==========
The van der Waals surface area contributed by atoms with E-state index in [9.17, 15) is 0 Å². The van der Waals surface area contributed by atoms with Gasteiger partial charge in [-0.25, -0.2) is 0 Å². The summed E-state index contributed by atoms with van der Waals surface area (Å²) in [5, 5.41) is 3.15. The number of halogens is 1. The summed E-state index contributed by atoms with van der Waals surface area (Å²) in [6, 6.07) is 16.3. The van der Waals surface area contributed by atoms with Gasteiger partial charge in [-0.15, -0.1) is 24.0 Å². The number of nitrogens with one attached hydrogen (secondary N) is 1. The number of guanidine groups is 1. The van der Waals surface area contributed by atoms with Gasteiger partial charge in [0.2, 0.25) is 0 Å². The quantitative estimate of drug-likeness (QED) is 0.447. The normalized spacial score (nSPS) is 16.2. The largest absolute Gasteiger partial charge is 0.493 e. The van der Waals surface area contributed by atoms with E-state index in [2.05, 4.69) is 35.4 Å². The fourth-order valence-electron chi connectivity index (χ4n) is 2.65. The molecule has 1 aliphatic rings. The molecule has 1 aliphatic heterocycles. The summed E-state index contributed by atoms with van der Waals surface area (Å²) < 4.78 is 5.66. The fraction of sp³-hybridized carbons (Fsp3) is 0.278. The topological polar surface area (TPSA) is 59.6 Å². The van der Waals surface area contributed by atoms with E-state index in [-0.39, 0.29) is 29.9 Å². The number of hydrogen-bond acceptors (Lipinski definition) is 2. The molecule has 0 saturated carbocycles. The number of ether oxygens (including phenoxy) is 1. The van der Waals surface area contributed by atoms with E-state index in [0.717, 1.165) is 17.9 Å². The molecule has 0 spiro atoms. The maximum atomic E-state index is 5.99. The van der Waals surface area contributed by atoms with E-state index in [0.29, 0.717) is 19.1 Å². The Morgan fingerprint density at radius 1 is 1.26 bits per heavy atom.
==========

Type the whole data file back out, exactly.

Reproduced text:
The van der Waals surface area contributed by atoms with E-state index in [9.17, 15) is 0 Å². The van der Waals surface area contributed by atoms with Gasteiger partial charge in [-0.25, -0.2) is 0 Å². The summed E-state index contributed by atoms with van der Waals surface area (Å²) in [5, 5.41) is 3.15. The number of halogens is 1. The summed E-state index contributed by atoms with van der Waals surface area (Å²) in [6, 6.07) is 16.3. The van der Waals surface area contributed by atoms with Gasteiger partial charge in [-0.15, -0.1) is 24.0 Å². The number of nitrogens with one attached hydrogen (secondary N) is 1. The number of guanidine groups is 1. The van der Waals surface area contributed by atoms with Gasteiger partial charge in [0.2, 0.25) is 0 Å². The quantitative estimate of drug-likeness (QED) is 0.447. The normalized spacial score (nSPS) is 16.2. The largest absolute Gasteiger partial charge is 0.493 e. The van der Waals surface area contributed by atoms with E-state index in [2.05, 4.69) is 35.4 Å². The fourth-order valence-electron chi connectivity index (χ4n) is 2.65. The molecule has 1 aliphatic rings. The molecule has 1 aliphatic heterocycles. The summed E-state index contributed by atoms with van der Waals surface area (Å²) < 4.78 is 5.66. The fraction of sp³-hybridized carbons (Fsp3) is 0.278. The topological polar surface area (TPSA) is 59.6 Å². The van der Waals surface area contributed by atoms with E-state index in [-0.39, 0.29) is 29.9 Å². The number of hydrogen-bond acceptors (Lipinski definition) is 2. The molecule has 0 saturated carbocycles. The number of ether oxygens (including phenoxy) is 1. The van der Waals surface area contributed by atoms with E-state index in [0.717, 1.165) is 17.9 Å². The molecule has 0 spiro atoms. The maximum atomic E-state index is 5.99. The van der Waals surface area contributed by atoms with E-state index in [0.29, 0.717) is 19.1 Å². The Morgan fingerprint density at radius 1 is 1.26 bits per heavy atom.